Federal authorities launched a broadside against Mexico’s Jalisco New Generation drug cartel on Wednesday, revealing that they had arrested hundreds of those associated with the gang as part of a six-month operation to attack its U.S.-based infrastructure.

The first phase of the operation — which officials dubbed “Project Python” — culminated with a nationwide roundup of the gang’s associates Wednesday, when law enforcement authorities arrested more than 250 people and seized almost 600 kilograms of drugs and more than $1.7 million in money and assets, acting Drug Enforcement Administration head Uttam Dhillon said.

Dhillon said that since the operation began Sept. 1, authorities had arrested more than 700 people associated with the gang on drug trafficking-related crimes, and seized more than 20,000 kilograms of drugs and $22 million of money and other assets.

“This operation is one of the largest, concentrated actions against a single criminal organization in many years,” Dhillon said. “By removing mid- and high-level members, we inhibit CJNG’s ability to regenerate and to continue to threaten our communities and neighborhoods with their deadly drugs.”

CJNG is an acronym that refers to the cartel.

Wednesday’s sweep is the latest in a series of aggressive moves the Justice Department has taken to target the Jalisco New Generation Cartel, which they consider among the world’s most dangerous, and other Mexican drug gangs. Last month, the son of the group’s leader, was extradited from Mexico to face prosecution in federal court in Washington, D.C., and his sister was then taken into custody when she showed up at his bond hearing.

Rubén Oseguera González, better known as “El Menchito,” and his sister, Jessica Johana Oseguera Cervantes, are the children of Nemesio Ruben Oseguera Cervantes, or “El Mencho,” the cartel’s leader. U.S. officials have offered a $10 million reward for information that leads to his arrest, and the Justice Department announced Wednesday it had brought a superseding indictment charging him with running a continuing criminal enterprise.

El Mencho’s son, whom the Justice Department has described as second-in-command of the gang, was arrested by Mexico’s army in 2015, though he had for years avoided being sent to the United States. He has pleaded not guilty to charges of distributing cocaine and methamphetamine and using a firearm to facilitate drug trafficking. His sister also has pleaded not guilty to violating a U.S. ban on transacting with designated drug trafficking entities and individuals.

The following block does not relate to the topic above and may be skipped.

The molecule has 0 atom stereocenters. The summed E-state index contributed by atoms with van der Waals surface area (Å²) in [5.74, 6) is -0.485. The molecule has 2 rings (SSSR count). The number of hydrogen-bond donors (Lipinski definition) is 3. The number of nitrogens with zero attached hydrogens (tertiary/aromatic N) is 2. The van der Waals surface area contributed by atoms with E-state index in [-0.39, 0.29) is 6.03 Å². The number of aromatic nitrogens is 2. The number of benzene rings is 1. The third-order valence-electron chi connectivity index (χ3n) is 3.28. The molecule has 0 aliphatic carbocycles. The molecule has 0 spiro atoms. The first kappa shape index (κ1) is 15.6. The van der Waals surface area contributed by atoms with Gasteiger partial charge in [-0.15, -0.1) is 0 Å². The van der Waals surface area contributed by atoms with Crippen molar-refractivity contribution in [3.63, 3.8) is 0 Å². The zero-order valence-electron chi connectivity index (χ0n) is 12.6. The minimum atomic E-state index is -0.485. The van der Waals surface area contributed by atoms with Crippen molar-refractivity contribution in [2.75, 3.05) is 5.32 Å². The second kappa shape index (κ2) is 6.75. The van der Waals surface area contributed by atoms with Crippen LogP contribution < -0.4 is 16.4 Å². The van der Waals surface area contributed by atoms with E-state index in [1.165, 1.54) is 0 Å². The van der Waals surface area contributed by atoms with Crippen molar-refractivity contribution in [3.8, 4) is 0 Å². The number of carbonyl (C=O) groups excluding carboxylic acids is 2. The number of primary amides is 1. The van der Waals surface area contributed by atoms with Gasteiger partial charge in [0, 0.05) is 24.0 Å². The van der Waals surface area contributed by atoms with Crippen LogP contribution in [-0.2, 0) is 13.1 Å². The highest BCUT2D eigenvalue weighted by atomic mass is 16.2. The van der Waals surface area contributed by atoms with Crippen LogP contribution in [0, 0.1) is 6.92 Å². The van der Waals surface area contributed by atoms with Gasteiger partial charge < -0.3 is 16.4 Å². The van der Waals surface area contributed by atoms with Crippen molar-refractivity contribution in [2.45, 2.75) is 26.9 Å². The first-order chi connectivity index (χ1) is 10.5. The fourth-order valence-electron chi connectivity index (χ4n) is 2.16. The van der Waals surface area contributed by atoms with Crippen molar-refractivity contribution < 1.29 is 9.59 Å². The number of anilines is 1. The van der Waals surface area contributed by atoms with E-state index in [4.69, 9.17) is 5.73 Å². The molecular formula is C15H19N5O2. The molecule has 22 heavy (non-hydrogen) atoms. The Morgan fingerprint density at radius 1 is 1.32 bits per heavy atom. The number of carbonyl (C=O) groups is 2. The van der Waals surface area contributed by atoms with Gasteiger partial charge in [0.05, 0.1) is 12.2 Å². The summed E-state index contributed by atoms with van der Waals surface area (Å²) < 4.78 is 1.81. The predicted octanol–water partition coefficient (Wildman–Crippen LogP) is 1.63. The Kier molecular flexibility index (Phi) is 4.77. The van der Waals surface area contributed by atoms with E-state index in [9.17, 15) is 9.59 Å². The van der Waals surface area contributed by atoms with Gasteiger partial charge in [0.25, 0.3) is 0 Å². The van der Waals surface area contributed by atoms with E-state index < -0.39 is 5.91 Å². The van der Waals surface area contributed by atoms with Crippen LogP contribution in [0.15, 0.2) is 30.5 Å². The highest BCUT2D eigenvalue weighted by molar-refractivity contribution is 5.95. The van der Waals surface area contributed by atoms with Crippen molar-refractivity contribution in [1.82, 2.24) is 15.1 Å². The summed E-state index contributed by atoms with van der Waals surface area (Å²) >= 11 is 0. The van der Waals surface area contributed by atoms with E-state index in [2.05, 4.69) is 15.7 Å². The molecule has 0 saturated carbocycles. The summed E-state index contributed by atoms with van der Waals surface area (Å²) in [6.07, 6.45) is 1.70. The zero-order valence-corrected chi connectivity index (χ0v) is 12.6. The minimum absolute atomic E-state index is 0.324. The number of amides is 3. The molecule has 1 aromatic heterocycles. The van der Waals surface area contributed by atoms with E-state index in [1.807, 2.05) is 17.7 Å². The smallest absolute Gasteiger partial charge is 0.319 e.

Project Python was aimed not at high-profile targets, but rather, mid- to high-level associates in the United States, officials said. Assistant Attorney General Brian Benczkowski said investigators will use the data they collected as part of Project Python to “identify and map out the cartel’s logistical nodes and pathways.” The Jalisco New Generation Cartel, he said, moves multiple drugs in the United States, but is a particularly prolific producer and distributor of methamphetamine. He said it also is “the most well-armed” cartel in Mexico, responsible for significant violence there.

The Justice Department has long taken an aggressive posture toward Mexican cartels, and in December, Attorney General William P. Barr visited Mexico and told officials he was concerned about the government’s response to soaring violence in that country. Since that trip, about 40 people alleged to be involved in organized crime have been sent to the United States for prosecution.

They include Ismael Zambada Imperial, the son of another major trafficker, as well as José María Guizar Valencia, a leader of the violent Zetas organization — a ­rival of sorts to Jalisco New Generation.

Benczkowski declined to say if Barr was more satisfied with Mexico’s efforts to combat cartels than he was in December, but said Justice Department officials enjoy a “strong and productive” relationship with their counterparts in that country.

Last year, the Justice Department won a conviction against perhaps its most high-profile cartel target: Joaquín Archivaldo Guzmán Loera, or “El Chapo,” the leader of the Sinaloa cartel whose dramatic prison escapes made him an internationally known celebrity. He was sentenced in July to life in prison.